Continuous Improvement Firm (CIF):

Lean Manufacturing

3 Broad Types of Waste

Unreasonableness (Muri), Inconsistency (Mura), Waste Activities (Muda)

Vadim Kotelnikov personal logo Vadim Kotelnikov

Founder, Ten3 Business e-Coach Inspiration and Innovation unlimited!

 

 

 

 

"Only the last turn of a bolt tightens it the rest is just movement." ~ Shigeo Shingo

  

The Three Broad Types of Waste

The elimination of waste is the goal of Lean Production. Toyota defined three broad types of waste: muri,  mura and muda.

The Toyota Way: 14 Principles

The words muri, mura and muda are often used together and referred to as the three MU's in Japan. "Just as muda offers a handy handy checklist to start  Kaizen, the words mura and muri are used as a handy reminder to start Kaizen in a workplace (gemba). Mura means irregularity, and muri means strain. Anything strenuous or irregular indicates a problem. Furthermore, both mura and muri also constitute muda that needs to be eliminated," writes Masaaki Imai.1

Muri is all the unreasonable work that management imposes on workers and machines because of poor organization, such as carrying heavy weights, moving things around, dangerous tasks, even working significantly faster than usual. It is pushing a person or a machine beyond its natural limits. This may simply be asking a greater level of performance from a process than it can handle without taking shortcuts and informally modifying decision criteria. Muri also includes bad working conditions, and it will often push a resource to work harder than its natural limits.  Unreasonable work is almost always a cause of multiple variations. Lean focuses on the planning of processes to avoid muri and on the preparation and planning of the process, or what work can be avoided proactively by design.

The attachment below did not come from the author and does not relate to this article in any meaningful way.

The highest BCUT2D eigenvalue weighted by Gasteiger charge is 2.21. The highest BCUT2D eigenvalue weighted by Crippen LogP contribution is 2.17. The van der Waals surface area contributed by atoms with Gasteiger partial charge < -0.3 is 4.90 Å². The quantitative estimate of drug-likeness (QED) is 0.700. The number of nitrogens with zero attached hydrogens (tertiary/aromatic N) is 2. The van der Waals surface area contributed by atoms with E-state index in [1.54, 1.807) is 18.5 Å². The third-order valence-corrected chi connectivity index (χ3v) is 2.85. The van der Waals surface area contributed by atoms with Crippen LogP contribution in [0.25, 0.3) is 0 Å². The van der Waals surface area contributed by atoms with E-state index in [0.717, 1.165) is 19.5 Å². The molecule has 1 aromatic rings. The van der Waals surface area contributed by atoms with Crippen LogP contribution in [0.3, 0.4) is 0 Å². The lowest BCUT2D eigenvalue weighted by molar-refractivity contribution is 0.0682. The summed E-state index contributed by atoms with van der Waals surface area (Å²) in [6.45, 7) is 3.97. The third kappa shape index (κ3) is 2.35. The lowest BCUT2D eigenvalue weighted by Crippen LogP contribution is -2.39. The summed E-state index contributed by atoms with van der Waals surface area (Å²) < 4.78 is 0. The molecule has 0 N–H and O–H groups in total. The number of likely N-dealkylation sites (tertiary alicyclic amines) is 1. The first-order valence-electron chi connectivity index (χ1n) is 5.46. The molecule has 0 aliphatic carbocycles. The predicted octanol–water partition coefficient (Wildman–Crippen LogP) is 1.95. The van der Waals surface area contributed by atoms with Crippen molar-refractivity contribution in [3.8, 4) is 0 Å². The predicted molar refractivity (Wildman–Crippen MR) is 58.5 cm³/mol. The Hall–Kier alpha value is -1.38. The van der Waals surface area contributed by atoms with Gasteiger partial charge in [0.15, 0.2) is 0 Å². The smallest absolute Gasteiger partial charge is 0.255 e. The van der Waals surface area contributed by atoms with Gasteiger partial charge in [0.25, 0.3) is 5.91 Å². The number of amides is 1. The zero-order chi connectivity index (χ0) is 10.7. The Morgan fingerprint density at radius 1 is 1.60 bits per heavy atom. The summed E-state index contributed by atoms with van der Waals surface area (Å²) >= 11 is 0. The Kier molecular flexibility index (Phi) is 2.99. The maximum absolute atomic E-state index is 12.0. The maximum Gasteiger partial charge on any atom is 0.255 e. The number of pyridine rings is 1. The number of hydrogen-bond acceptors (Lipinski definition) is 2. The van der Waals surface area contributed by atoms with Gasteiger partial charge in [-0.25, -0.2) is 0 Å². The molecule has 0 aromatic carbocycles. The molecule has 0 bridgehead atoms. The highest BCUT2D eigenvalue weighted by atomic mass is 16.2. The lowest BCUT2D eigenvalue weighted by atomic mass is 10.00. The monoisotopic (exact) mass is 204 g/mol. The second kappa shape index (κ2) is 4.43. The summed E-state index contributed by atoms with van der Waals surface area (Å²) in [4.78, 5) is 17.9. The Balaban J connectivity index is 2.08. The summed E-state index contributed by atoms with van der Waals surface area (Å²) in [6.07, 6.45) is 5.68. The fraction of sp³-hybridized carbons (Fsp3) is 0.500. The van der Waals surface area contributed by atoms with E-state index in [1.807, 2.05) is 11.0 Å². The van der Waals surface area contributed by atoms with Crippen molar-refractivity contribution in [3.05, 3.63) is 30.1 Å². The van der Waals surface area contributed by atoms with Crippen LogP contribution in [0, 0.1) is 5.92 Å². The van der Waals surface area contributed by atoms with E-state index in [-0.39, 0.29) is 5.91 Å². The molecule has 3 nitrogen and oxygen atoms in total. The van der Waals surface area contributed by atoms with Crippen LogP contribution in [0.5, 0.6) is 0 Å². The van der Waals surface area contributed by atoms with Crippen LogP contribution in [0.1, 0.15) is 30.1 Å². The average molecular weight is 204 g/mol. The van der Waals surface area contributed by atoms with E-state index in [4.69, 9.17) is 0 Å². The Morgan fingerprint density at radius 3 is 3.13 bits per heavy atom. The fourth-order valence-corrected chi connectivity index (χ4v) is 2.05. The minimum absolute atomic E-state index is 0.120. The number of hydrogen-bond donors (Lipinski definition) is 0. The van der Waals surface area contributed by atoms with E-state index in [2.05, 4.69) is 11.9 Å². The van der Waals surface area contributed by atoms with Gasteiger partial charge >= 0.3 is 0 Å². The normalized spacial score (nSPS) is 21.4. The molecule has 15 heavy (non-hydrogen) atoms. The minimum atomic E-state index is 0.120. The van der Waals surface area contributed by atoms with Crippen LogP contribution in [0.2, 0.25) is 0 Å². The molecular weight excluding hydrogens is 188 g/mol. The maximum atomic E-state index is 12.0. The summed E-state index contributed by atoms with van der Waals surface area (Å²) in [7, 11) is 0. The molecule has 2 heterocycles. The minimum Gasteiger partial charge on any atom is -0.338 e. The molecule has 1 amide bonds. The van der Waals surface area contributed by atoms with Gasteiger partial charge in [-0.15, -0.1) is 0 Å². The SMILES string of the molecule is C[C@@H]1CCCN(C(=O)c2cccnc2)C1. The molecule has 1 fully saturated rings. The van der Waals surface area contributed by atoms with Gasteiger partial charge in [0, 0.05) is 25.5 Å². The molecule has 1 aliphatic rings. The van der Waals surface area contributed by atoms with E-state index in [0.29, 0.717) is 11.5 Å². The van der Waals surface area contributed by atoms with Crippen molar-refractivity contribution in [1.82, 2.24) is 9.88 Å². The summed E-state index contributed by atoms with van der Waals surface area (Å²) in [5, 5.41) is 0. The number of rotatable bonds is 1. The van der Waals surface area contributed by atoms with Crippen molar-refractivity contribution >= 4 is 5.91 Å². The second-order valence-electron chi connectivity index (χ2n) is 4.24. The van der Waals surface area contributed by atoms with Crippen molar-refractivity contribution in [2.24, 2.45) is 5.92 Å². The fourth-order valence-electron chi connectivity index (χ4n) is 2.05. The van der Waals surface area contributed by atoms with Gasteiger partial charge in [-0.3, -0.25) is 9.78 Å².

Mura is the variation and inconsistency in quality and volume in both products and human conditions. Lean focuses on how the work design is implemented and the elimination of fluctuation at the scheduling or operations level, such as quality and volume.

Muda is the Japanese word for waste. It specifies it specifies any human activity, which absorbs resources, but does not directly add customer value. These non-value-adding activities and results are to be eliminated. Lean Manufacturing is, in its most basic form, the systematic elimination of 7 wastes overproduction, waiting, transportation, inventory, motion, over-processing, defective units and the implementation of the concepts of continuous flow and customer pull.

Muda is discovered after the process is in place and is dealt with reactively. It is seen through variation in output. It is the role of management to examine the muda in the processes and eliminate the deeper causes by considering the connections to the muri and mura of the system. The muda and mura inconsistencies must be fed back to the muri, or planning, stage for the next project.4

 

 

References:

  1. Lean Manufacturing Overview, Factory Strategies Group LLC

  2. Lean Manufacturing That Works, Bill Carreira

  3. The Toyota Way, Jeffrey Liker

  4. Toyota Production System, Taiichi Ohno

  5. Lean Manufacturing, Wikipedia

  6. Kaizen, 25 PowerPoint slides by Factory Strategies Group LLC

Toyota Problem Solving Techniques

3 Basic Principles of Continuous Improvement

10 Kaikaku Commandments

14 TQM Slogans at Pentel, Japan

8 Rules for Quality Management

Key Features of Lean Production

Characteristics of Lean Manufacturing Systems